No, not for the Big 12 championship shindig ya-all are hosting in early December. I'm talking about that other happenin' hoedown a few weeks later.
The Houston Bowl, is it? Catchy little name, and I think I've got just the team -- with pizzazz to match.
OK, so at least they have a long history of being able to pack 'em in.
Look, I know you have your giddy Texans fans, and all. But you ain't seen nothing until you've witnessed a migration of fun-lovin' Huskers painting the town red.
Gol darnit, their boys actually looked like a playoff -- I mean bowl -- team against Missouri Saturday.
Yeah, yeah. I know, tell you another knee-slapper. But really, the Tigers came ridin' into our fair little town with a quick-draw, sharp-shooting quarterback who had left a lot of bodies in his wake. And he had the locals running for cover.
Guess what? The posse finally caught up to him.
The Blackshirts actually gunned down Bad Brad Smith, and the good guys came away with a 24-13 win.
"I thought it was special in a lot of ways," said Nebraska's rodeo-tough Coach Frank Solich, who was so happy I'm sure he would've gladly posed in a 10-gallon hat after his team improved to 5-2.
Go ahead and cringe, folks, but that's where Nebraska is right now.
Unranked. No longer thought of as a contender for the Big 12 North Division title. And glad-handing after a win against anybody.
Saturday's was Nebraska's 24th straight against Missouri, and so I'm sure some of you will write it off as an insignificant eventuality.
That, however, would be unfair to a team that in between some boos produced its best effort of a season that two weeks ago looked like it was swirling down the drain.
No, the Huskers aren't ready to win a beauty contest. There probably isn't a surgeon around who could give them that kind of look, either. But at least they don't need a heart transplant.
Look at the defense, a sometimes disorganized bunch who was starting to get that deer-in-the-headlights look. Saturday, without their best player (Chris Kelsay), the Blackshirts took to the hunt and bagged the Tigers' dazzling quarterback Smith.
The redshirt freshman came in averaging nearly as many yards by himself (322) as the Huskers did as a team. He had nearly single-handedly huffed and puffed the Tigers past Oklahoma last week with a 391-yard effort.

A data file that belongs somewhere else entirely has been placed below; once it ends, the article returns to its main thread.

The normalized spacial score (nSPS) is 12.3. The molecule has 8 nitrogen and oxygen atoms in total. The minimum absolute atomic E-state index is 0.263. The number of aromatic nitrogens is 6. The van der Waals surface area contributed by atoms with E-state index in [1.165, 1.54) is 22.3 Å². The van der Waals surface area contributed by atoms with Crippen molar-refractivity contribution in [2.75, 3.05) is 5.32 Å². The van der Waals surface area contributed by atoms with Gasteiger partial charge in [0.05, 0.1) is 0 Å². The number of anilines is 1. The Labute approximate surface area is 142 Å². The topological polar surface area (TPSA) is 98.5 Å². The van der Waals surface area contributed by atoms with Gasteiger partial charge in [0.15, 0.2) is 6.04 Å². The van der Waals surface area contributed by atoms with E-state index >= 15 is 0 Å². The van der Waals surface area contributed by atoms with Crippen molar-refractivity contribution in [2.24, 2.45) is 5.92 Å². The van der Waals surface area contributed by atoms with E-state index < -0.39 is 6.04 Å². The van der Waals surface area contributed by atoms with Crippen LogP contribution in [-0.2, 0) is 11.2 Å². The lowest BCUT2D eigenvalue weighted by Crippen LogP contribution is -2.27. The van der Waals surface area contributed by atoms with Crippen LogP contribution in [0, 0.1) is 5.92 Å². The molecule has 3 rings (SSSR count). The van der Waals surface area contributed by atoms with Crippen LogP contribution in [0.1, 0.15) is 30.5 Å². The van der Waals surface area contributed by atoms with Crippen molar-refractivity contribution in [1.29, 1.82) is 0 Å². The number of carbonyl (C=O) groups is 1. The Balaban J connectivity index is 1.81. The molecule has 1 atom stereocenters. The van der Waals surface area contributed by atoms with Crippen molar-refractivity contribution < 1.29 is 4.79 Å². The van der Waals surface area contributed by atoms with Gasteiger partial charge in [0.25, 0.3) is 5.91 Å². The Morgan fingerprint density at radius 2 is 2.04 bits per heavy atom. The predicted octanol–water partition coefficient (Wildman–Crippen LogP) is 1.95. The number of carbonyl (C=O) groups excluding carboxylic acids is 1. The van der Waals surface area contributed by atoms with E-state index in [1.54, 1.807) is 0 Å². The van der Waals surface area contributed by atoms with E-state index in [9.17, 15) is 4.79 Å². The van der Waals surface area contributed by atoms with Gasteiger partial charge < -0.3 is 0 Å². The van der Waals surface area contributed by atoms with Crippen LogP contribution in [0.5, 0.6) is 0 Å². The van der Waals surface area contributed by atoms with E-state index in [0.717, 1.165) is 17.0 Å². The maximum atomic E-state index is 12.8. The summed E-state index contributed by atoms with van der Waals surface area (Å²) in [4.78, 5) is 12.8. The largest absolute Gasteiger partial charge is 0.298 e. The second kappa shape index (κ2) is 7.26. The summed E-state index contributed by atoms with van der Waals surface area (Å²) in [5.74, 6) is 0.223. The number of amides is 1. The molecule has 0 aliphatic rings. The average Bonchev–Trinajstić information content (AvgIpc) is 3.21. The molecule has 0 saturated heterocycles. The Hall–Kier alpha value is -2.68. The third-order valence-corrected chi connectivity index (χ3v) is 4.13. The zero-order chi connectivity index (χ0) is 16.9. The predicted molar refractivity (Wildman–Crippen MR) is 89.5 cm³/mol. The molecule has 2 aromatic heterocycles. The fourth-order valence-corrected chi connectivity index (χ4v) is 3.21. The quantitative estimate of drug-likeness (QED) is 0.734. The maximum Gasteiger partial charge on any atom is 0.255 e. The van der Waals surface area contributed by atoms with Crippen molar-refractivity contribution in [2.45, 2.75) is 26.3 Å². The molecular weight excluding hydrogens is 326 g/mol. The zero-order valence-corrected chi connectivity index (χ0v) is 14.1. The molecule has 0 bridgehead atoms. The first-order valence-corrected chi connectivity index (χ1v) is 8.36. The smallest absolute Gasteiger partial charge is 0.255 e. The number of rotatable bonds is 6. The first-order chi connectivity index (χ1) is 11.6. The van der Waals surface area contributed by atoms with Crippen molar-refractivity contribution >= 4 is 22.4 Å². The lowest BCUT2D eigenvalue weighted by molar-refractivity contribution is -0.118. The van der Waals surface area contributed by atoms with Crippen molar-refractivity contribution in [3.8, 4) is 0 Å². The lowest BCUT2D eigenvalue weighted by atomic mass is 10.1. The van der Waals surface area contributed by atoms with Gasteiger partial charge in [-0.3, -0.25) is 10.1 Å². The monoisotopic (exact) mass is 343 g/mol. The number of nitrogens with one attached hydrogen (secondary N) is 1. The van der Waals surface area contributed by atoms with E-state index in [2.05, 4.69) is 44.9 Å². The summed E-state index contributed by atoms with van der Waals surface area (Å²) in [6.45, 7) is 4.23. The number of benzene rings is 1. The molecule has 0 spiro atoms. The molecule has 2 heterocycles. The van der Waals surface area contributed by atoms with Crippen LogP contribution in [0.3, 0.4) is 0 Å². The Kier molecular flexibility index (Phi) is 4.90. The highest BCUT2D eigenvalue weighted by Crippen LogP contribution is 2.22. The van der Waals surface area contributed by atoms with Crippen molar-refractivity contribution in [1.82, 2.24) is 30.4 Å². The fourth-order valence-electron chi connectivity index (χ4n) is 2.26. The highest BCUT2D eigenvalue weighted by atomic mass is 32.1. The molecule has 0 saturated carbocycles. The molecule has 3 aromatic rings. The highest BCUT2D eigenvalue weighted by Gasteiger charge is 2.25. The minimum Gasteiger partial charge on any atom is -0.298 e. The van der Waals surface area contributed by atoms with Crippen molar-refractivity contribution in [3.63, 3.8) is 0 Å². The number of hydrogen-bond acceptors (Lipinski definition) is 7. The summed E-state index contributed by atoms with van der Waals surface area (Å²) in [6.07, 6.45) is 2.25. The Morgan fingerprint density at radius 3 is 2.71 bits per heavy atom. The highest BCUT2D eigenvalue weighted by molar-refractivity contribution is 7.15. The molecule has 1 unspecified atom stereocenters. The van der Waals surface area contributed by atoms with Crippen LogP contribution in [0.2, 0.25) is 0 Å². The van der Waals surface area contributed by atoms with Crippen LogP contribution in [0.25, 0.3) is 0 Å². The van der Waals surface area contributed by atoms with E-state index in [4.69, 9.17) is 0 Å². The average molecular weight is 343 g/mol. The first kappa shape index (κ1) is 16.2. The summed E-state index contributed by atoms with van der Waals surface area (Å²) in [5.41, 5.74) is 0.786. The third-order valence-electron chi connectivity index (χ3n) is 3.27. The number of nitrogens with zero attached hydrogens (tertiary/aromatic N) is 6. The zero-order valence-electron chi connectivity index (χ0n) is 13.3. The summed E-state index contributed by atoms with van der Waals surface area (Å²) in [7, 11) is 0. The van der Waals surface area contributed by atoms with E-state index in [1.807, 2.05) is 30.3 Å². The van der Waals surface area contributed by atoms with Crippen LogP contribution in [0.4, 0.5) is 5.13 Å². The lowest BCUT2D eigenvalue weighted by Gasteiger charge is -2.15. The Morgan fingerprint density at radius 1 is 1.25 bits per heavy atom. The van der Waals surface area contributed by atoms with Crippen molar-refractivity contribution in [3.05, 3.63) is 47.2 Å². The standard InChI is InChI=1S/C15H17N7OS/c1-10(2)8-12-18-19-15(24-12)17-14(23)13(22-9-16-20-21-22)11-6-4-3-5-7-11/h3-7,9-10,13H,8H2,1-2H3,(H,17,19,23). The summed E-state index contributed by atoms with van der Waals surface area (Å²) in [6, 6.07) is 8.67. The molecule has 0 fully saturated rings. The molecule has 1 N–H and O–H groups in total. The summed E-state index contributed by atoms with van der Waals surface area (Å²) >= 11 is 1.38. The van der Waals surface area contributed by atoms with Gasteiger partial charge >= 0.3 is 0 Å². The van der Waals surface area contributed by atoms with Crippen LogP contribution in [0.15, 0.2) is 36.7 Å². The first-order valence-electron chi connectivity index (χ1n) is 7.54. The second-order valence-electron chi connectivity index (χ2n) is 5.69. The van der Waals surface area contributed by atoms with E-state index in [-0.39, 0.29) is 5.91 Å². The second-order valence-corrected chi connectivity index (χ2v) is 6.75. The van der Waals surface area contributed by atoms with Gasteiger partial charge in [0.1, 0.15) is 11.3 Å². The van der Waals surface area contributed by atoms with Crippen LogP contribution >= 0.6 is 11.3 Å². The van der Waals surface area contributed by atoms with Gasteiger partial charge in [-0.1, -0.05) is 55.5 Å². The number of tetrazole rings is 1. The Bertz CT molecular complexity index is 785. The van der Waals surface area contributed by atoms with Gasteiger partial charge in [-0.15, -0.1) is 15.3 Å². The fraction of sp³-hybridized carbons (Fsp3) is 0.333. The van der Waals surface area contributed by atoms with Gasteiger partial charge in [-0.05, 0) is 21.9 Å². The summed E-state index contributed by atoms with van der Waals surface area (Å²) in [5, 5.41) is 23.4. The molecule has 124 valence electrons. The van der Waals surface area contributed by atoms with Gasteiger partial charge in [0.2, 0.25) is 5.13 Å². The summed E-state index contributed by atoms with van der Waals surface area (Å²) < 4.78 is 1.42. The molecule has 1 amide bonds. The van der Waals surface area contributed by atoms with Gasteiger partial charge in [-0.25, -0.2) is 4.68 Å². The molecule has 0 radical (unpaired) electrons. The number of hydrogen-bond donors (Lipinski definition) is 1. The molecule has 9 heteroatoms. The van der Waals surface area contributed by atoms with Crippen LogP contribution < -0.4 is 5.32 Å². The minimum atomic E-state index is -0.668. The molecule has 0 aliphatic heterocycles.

"He'll always be a concern any time he's in a football uniform," Solich said.
Smith got undressed on Saturday.
Inspired by player-set goals (the coaches almost always establish those), the Huskers limited Smith to 157 yards (3.4 per touch) and sent the Tigers back to Columbia, Mo., to lick their wounds.
The goals? Thirteen points. Less than 100 yards rushing. No more than 250 total.
"It reflected big on this performance," said senior co-captain DeJuan Groce, who helped the Blackshirts achieve all three, and threw in a 89-yard punt return to boot. "This is the first time all year I've seen the defense fly around like that."
Good, bad or ugly, you've got to admire a team that takes ownership of its look.
"The games we lost, and even some we won, teams were getting big plays on us, and that was frustrating," linebacker Scot Shanle said. But "when a team sets their own goals, you take pride in that.
"There was a point today where they were over 100 yards (rushing) and then we got a sack and put them back under."
The performance was just the kind of boost Nebraska needed heading into back-to-back road games against Oklahoma State and Texas A&M.;
Who knows if it'll be enough to keep the road demons that have haunted the Huskers the last three trips from rearing their ugly heads again. But at least after Saturday, Nebraska should expect to be much more than easy road kill.
"We're really not in the spotlight any more. We're not mentioning the Big 12 North any more, and that's helped us," Shanle said. "If we get on a roll, there's not going to be many teams that will want to face us.
"I think we started in that direction today."
Anyone up for a trip in late December? Say, Houston or bust?
Reach Curt McKeever at 473-7441 or firstname.lastname@example.org.